- Discussion POST
- Anorexia nervosa
- Bulimia nervosa
- Binge eating
- Rumination disorder
Develop a substantial initial post addressing all the points on the chosen disorder:
- Discuss the characteristics of the disorder.
- What symptoms should the nurse expect to see for the disorder?
- After watching the videos on Total Parenteral Nutrition and Enteral Nutrition in ATI, how would these nutritional treatments be used in the care of these patients?
Use evidence from one scholarly source other than your textbook or ATI book to support your answer. Use APA Style to cite your source.
Develop a substantial initial post addressing all the points on the chosen disorder: Bulimia Nervosa
- Discuss the characteristics of the disorder. Bulimia nervosa which is referred to as the “binge-purge” disorder, involves repeated episodes of excessive eating (bingeing) followed by attempts to rid the body of the food by vomiting, using laxatives or enemas (purging), or exercising excessively. It is characterized by abnormal eating patterns and distorted perceptions of food and their own body weight. When bingeing, people with bulimia often feel as if they have little control over their behavior. After a binge, they feel guilty and fearful of becoming fat, so they try to rid, or purge, their body of the food by vomiting or using laxatives or enemas. They may use diet pills or take diuretics, which are medications used to reduce the volume of fluids in the body. Some people with bulimia also exercise excessively in order to burn some of the calories eaten during binges. People with bulimia have a distorted body image. Even though many people with bulimia stay at a fairly healthy weight, they are fixated on their body shape and weight and feel as if they are fat.
- What symptoms should the nurse expect to see for the disorder? Symptoms of bulimia nervosa would include: tooth and other dental problems caused by stomach acids damaging the tooth enamel, rips or tears in the esophagus from frequent vomiting; these tears in the esophagus may result in the appearance of blood in the vomited stomach contents, other gastrointestinal problems such as bowel irregularities and bloating, electrolyte imbalances, missed menstrual cycles, low energy levels, sore throat as a result of vomiting, the Russell sign, which is evidence of scars, calluses, and scratches on the knuckles caused by repeated attempts to self-induce vomiting, feelings of loss of control, shame, depression, irritability, withdrawal, and secretiveness, and low self-esteem, thoughts of committing suicide, and increased risk of suicide attempts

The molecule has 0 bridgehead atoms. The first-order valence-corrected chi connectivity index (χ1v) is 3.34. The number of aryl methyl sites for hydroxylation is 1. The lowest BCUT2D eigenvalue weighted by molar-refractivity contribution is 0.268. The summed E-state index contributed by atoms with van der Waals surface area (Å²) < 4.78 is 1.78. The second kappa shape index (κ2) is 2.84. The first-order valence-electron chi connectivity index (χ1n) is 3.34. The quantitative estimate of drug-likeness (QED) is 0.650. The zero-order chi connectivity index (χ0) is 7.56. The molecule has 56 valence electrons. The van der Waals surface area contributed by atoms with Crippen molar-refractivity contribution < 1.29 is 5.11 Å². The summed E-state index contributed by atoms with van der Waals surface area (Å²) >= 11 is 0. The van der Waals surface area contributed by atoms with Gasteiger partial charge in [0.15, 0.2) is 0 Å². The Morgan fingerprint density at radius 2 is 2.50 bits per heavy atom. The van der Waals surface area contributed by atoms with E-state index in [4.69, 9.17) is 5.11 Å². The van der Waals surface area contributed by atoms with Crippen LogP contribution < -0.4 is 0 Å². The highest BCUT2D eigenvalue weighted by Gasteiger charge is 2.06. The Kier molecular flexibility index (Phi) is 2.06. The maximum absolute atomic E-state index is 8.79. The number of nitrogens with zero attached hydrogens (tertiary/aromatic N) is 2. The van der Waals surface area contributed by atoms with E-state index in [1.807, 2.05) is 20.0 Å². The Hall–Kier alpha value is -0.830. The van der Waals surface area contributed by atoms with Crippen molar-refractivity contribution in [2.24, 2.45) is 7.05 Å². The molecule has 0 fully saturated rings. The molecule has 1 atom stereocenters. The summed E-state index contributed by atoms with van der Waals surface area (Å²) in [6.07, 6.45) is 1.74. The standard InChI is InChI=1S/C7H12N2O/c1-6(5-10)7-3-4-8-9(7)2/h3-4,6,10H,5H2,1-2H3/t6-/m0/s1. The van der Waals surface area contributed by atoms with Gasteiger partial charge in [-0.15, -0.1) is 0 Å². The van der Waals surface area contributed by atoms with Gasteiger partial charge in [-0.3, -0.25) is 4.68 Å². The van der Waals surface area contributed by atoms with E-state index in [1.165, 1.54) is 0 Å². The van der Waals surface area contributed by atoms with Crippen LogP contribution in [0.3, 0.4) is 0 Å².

- After watching the videos on Total Parenteral Nutrition and Enteral Nutrition in ATI, how would these nutritional treatments be used in the care of these patients? TPN is a form of intravenous nutrional support if they are unable to use their GI system in an extended period of time. TPN helps by providing the patient with an IV mixture of dextrose, amino acids, lipids, electrolytes, vitamins, trace elements and water. Enteral nutrition is used for patients who have at least have a partially functional GI system but are unable to consume adequate nutrients orally. When patient’s condition is considered to be life-threatening or when they are lacking the necessary nutrients or if they can’t handle consuming foods orally, TPN and Enteral nutrition would be the best option for them. It will help provide the necessary nutrients they need in their body.
Bulimia nervosa and binge eating disorder. (2017). In Gale (Ed.), Human diseases and conditions (3rd ed.). Gale. Credo Reference: https://westcoastuniversity.idm.oclc.org/login?url=https://search.credoreference.com/content/entry/galehuman/bulimia_nervosa_and_binge_eating_disorder/0?institutionId=8049
For week five’s discussion, I have chosen to address the rare behavioral syndrome called Rumination. A condition where a person spits up food from the stomach rechews it, and either swallows it again or spits it out. It tends to occur within 30 minutes of every meal. The cause is unknown.
Characteristics of the disorder.
Rumination syndrome is a rare condition. It is often underdiagnosed or mistaken for another problem such as vomiting, gastroparesis (delayed digestion), or gastroesophageal reflux disease (GERD). The syndrome is most often diagnosed in children but not uncommonly diagnosed in adults (Rumination syndrome, 2019).